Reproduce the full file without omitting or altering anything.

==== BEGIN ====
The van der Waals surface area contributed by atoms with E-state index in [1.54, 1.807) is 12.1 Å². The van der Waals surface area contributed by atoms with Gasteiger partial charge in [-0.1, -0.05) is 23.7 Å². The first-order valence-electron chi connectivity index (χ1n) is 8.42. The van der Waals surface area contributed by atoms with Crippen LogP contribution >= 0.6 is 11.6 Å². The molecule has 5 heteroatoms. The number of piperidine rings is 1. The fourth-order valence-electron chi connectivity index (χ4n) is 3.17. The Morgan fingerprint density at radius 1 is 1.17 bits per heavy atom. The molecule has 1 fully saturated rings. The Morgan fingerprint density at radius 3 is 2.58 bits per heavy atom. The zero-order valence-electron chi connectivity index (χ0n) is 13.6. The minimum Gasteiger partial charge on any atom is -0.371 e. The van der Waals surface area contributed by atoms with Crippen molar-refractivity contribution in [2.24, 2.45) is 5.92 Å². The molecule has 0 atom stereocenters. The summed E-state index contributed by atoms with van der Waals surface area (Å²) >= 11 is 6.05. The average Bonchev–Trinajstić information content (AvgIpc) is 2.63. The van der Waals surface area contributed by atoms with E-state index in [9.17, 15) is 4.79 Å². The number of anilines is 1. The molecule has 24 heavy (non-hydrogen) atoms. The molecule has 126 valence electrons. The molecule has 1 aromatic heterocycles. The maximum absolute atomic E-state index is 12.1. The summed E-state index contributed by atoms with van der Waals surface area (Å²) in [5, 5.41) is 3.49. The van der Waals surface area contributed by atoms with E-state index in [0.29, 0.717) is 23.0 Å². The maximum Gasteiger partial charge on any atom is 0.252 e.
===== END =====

The van der Waals surface area contributed by atoms with E-state index in [1.54, 1.807) is 12.1 Å². The van der Waals surface area contributed by atoms with Gasteiger partial charge in [-0.1, -0.05) is 23.7 Å². The first-order valence-electron chi connectivity index (χ1n) is 8.42. The van der Waals surface area contributed by atoms with Crippen LogP contribution >= 0.6 is 11.6 Å². The molecule has 5 heteroatoms. The number of piperidine rings is 1. The fourth-order valence-electron chi connectivity index (χ4n) is 3.17. The Morgan fingerprint density at radius 1 is 1.17 bits per heavy atom. The molecule has 1 fully saturated rings. The Morgan fingerprint density at radius 3 is 2.58 bits per heavy atom. The zero-order valence-electron chi connectivity index (χ0n) is 13.6. The minimum Gasteiger partial charge on any atom is -0.371 e. The van der Waals surface area contributed by atoms with Crippen molar-refractivity contribution in [2.24, 2.45) is 5.92 Å². The molecule has 0 atom stereocenters. The summed E-state index contributed by atoms with van der Waals surface area (Å²) >= 11 is 6.05. The average Bonchev–Trinajstić information content (AvgIpc) is 2.63. The van der Waals surface area contributed by atoms with E-state index in [9.17, 15) is 4.79 Å². The number of anilines is 1. The molecule has 24 heavy (non-hydrogen) atoms. The molecule has 126 valence electrons. The molecule has 1 aromatic heterocycles. The maximum absolute atomic E-state index is 12.1. The summed E-state index contributed by atoms with van der Waals surface area (Å²) in [5, 5.41) is 3.49. The van der Waals surface area contributed by atoms with E-state index in [0.29, 0.717) is 23.0 Å². The maximum Gasteiger partial charge on any atom is 0.252 e.